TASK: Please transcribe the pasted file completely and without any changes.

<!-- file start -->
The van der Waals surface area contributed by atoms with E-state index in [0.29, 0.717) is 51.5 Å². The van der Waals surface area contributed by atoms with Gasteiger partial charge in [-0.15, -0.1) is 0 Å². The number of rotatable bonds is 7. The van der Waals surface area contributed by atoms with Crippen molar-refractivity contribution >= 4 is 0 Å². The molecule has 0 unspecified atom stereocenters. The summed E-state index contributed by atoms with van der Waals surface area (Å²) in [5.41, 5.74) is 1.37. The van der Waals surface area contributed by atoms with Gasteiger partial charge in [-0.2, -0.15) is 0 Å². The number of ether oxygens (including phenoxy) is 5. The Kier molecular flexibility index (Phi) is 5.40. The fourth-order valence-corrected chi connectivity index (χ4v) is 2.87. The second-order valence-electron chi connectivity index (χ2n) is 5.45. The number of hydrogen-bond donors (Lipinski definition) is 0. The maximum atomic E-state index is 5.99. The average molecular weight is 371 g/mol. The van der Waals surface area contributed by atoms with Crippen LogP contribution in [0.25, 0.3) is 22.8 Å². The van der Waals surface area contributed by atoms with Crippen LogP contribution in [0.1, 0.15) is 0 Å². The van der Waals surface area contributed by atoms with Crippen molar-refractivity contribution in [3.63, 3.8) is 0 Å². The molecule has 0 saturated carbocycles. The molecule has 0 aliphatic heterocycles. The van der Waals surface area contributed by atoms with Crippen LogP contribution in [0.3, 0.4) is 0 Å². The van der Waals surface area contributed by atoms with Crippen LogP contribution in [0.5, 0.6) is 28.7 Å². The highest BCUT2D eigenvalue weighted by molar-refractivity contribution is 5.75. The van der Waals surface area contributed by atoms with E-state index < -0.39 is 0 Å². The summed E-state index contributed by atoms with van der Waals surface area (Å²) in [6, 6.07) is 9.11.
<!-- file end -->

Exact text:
The van der Waals surface area contributed by atoms with E-state index in [0.29, 0.717) is 51.5 Å². The van der Waals surface area contributed by atoms with Gasteiger partial charge in [-0.15, -0.1) is 0 Å². The number of rotatable bonds is 7. The van der Waals surface area contributed by atoms with Crippen molar-refractivity contribution >= 4 is 0 Å². The molecule has 0 unspecified atom stereocenters. The summed E-state index contributed by atoms with van der Waals surface area (Å²) in [5.41, 5.74) is 1.37. The van der Waals surface area contributed by atoms with Gasteiger partial charge in [-0.2, -0.15) is 0 Å². The number of ether oxygens (including phenoxy) is 5. The Kier molecular flexibility index (Phi) is 5.40. The fourth-order valence-corrected chi connectivity index (χ4v) is 2.87. The second-order valence-electron chi connectivity index (χ2n) is 5.45. The number of hydrogen-bond donors (Lipinski definition) is 0. The maximum atomic E-state index is 5.99. The average molecular weight is 371 g/mol. The van der Waals surface area contributed by atoms with Crippen LogP contribution in [0.25, 0.3) is 22.8 Å². The van der Waals surface area contributed by atoms with Crippen LogP contribution in [0.1, 0.15) is 0 Å². The van der Waals surface area contributed by atoms with Crippen molar-refractivity contribution in [3.63, 3.8) is 0 Å². The molecule has 0 saturated carbocycles. The molecule has 0 aliphatic heterocycles. The van der Waals surface area contributed by atoms with Crippen LogP contribution in [0.3, 0.4) is 0 Å². The van der Waals surface area contributed by atoms with Crippen LogP contribution in [0.5, 0.6) is 28.7 Å². The highest BCUT2D eigenvalue weighted by molar-refractivity contribution is 5.75. The van der Waals surface area contributed by atoms with E-state index < -0.39 is 0 Å². The summed E-state index contributed by atoms with van der Waals surface area (Å²) in [6, 6.07) is 9.11.